Book Review: Jonathan Edwards and Justification, ed. Josh Moody

Jonathan Edwards and Justification” (Crossway, 2012) is a short but substantial book on the theology of Jonathan Edwards. Edited by Josh Moody, it is a compilation of 5 chapter-length articles by theologians familiar with Edwards.

Reader beware, this is not a book for the faint at heart. It is theologically substantial and heavy, especially given that Edwards’s own words and language is quoted and hard to grasp at first reading. Most certainly, this is a book for the pastor-theologian or seminarian who desires a quick and succinct examination of Edwards’s position on justification.

In particular, it exmines Edwards’s view on justification. To be sure, Moody and company aim to uncover how Reformed is Jonathan Edwards’s beliefs about about our position in Christ. This is especially an important book for our time, when this issue of justification by faith alone is undermined by the ever-increasing friendship of Roman Catholics and evangelicals. And our theological-ecclesial climate is further exasperated by the recent work of E.P. Sanders and the New Perspective on Paul. Henceforth, this book finds itself in the unique position of offering a well-reasoned defence of Edwards’s Reformed position on justification by faith alone.

I found Moody’s opening chapter most helpful and a quick primer for myself, as one who has dabbed little into the works of Edwards. I appreciated Moody’s examination of Edwards’s “order of salvation” and the relationship between justification and sanctification. I now know I need to spend more time reading Edwards, and this book is a good little catalyst for any student of theology–especially in the vein of Edwards.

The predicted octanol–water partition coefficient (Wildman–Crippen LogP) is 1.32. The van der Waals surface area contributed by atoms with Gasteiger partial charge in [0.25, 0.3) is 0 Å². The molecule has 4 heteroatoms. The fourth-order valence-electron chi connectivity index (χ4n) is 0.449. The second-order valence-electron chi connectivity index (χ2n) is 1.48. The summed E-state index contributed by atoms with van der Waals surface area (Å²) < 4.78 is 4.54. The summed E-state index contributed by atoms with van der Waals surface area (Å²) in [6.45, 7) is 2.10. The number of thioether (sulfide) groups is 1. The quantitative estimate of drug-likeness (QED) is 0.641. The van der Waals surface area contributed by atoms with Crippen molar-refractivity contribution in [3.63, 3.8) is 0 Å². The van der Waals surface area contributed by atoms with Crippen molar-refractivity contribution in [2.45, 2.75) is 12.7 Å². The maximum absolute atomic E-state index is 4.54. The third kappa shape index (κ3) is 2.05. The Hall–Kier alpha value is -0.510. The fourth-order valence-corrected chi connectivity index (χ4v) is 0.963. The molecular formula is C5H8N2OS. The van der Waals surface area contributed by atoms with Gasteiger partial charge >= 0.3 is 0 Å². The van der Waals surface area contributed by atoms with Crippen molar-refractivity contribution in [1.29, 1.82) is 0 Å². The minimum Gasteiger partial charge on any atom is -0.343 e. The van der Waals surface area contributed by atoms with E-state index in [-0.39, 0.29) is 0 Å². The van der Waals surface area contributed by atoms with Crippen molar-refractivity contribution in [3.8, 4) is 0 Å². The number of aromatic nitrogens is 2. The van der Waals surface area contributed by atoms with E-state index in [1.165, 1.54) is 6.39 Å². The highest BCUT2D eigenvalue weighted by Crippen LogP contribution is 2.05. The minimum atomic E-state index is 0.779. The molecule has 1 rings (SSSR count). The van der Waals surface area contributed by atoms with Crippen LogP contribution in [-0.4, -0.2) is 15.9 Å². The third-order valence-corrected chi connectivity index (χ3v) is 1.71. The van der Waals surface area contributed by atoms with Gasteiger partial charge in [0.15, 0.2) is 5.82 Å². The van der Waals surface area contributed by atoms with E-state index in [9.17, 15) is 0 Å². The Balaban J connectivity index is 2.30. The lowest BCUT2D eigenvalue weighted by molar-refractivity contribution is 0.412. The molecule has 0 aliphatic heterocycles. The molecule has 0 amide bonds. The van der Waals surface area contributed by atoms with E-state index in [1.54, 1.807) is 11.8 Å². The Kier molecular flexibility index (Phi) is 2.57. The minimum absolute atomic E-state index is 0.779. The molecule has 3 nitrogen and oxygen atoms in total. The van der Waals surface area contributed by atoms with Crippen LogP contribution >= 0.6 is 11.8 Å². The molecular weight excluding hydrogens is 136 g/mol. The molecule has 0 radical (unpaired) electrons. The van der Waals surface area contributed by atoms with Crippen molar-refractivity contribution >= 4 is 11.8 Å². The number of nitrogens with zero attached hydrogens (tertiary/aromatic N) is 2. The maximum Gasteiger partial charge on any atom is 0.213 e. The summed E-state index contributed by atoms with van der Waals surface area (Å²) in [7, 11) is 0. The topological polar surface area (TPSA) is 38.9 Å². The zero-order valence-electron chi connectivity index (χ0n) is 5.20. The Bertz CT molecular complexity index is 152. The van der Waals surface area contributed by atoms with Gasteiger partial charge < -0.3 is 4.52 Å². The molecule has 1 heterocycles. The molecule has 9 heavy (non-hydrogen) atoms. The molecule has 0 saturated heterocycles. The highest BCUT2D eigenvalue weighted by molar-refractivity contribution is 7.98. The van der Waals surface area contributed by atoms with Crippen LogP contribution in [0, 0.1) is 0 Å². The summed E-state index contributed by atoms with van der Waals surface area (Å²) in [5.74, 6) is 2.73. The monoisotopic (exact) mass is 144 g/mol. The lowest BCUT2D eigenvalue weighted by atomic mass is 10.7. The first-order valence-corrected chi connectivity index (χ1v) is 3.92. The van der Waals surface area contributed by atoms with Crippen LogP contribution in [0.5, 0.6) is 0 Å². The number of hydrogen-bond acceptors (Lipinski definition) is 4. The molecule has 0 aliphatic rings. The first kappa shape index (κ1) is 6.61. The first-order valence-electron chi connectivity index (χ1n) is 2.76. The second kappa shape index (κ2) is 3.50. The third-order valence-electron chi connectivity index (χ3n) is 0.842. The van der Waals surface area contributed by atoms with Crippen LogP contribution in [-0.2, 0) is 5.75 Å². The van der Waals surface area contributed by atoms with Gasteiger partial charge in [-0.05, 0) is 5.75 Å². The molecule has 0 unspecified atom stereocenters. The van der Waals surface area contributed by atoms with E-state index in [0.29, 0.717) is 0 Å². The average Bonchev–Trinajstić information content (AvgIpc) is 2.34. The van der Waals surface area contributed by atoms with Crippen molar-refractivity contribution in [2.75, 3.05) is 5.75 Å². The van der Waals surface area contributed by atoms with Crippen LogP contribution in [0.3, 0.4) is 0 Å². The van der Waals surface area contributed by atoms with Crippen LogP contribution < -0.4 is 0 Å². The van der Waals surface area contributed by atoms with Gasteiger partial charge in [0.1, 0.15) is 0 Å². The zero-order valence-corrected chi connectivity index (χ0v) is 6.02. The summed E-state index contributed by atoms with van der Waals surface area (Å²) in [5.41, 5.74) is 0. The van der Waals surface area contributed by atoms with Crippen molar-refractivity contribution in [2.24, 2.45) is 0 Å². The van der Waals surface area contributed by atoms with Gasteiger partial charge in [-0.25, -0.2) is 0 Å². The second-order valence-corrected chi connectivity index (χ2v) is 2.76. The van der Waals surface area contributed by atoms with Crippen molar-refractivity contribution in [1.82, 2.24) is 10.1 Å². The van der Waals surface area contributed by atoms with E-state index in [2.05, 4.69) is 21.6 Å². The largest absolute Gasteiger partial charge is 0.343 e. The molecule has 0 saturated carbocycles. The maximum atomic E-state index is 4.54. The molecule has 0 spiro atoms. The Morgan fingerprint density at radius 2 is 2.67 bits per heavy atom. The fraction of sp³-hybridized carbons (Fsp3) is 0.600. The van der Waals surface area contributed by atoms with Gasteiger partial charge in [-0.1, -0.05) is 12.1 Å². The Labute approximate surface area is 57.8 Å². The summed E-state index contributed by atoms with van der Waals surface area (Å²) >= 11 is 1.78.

Jonathan Edwards and Justification, edited by Josh Moody. Wheaton: Crossway, 2012. 160 pp. (Available in Paperback or Kindle

Are Future Sins Forgiven in a Believer’s Justification?

The justification of a sinner is instantaneous and complete. . . . [It] is an all-comprehending act of God. All the sins of a believer, past, present, and future, are pardoned when he is justified. The sum-total of his sin, all of which is before the Divine eye at the instant when God pronounces him a justified person, is blotted out or covered over by one act of God. Consequently, there is no repetition in the Divine mind of the act of justification; as there is no repetition of the atoning death of Christ, upon which it rests.

–William G. T. Shedd,??Dogmatic Theology, Volume 2 (New York: Scribner’s, 1891), 545.HT: Dane Ortlund

Are Future Sins Forgiven in a Believer’s Justification?

The justification of a sinner is instantaneous and complete. . . . [It] is an all-comprehending act of God. All the sins of a believer, past, present, and future, are pardoned when he is justified. The sum-total of his sin, all of which is before the Divine eye at the instant when God pronounces him a justified person, is blotted out or covered over by one act of God. Consequently, there is no repetition in the Divine mind of the act of justification; as there is no repetition of the atoning death of Christ, upon which it rests.

–William G. T. Shedd, Dogmatic Theology, Volume 2 (New York: Scribner’s, 1891), 545.

HT: Dane Ortlund

Sermon – Peace with God (Romans 5:1-5)

Peace with God (Rom 5:1-5) from Alex Leung on Vimeo.

This sermon, ???Peace with God” (Romans 5:1-5), was originally preached on Thursday, April 22, 2010 in Dr. Hershael York’s Christian Preaching class at The Southern Baptist Theological Seminary in Louisville, KY.You can find more sermons by Alex S. Leung at http://sixsteps.org/category/sermons/

Sermon – Peace with God (Romans 5:1-5)

http://vimeo.com/moogaloop.swf?clip_id=11139709&server=vimeo.com&show_title=1&show_byline=1&show_portrait=1&color=00ADEF&fullscreen=1

Peace with God (Rom 5:1-5) from Alex Leung on Vimeo.

This sermon, “Peace with God” (Romans 5:1-5), was originally preached on Thursday, April 22, 2010 in Dr. Hershael York’s Christian Preaching class at The Southern Baptist Theological Seminary in Louisville, KY.

You can find more sermons by Alex S. Leung at http://sixsteps.org/category/sermons/